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After They Closed the GatesJewish Illegal Immigration to the United States, 1921-1965$
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Libby Garland

Print publication date: 2014

Print ISBN-13: 9780226122458

Published to Chicago Scholarship Online: September 2014

DOI: 10.7208/chicago/9780226122595.001.0001

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Abolishing the Quotas

Abolishing the Quotas

(p.177) Chapter 6 Abolishing the Quotas
After They Closed the Gates

Libby Garland

University of Chicago Press

The Holocaust, the establishment of the state of Israel, the Cold War, postwar American prosperity and the American civil rights movement all recast debates about race, immigration, and law. Chapter Six traces how these forces, along with ongoing American Jewish activism, helped redefine the relationship between Jews and U.S. immigration law, and complete the process of severing the association between Jews and illegal immigration. The new language of “refugees” helped to validate the claims that European migrants had on the nation. So did the 1965 abolition of the quota system, which had come to be seen as an embarrassing legacy of a racist past. During this same period, illegal immigration increasingly came to be defined as nearly synonymous with Mexican immigration, a racialized equation which, in turn, helped erase the history of the illegal European incursions of the prewar period.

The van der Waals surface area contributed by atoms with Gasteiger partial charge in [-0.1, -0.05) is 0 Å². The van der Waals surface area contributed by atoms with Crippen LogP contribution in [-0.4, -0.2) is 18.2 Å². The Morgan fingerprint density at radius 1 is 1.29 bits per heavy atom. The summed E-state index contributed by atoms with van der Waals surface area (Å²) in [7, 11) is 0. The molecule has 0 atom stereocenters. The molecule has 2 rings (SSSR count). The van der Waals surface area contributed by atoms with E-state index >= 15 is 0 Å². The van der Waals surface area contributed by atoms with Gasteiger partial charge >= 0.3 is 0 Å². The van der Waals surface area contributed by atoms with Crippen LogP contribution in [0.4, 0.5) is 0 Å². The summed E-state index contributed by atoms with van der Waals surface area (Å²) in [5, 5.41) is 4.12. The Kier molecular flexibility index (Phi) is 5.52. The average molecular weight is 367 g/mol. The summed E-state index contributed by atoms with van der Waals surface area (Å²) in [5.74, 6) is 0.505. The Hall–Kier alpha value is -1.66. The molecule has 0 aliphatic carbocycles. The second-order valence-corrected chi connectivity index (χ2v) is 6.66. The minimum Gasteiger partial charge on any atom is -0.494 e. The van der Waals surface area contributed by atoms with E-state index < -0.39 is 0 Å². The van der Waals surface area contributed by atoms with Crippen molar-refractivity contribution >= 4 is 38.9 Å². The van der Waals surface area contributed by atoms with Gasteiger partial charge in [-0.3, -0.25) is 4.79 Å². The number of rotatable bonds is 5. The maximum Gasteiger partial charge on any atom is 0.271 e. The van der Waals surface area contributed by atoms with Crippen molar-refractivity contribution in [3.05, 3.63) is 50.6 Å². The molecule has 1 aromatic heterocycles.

Keywords:   illegal immigration, racism, Immigration Act of 1965, Jewish immigration, Jews, quota laws, refugees

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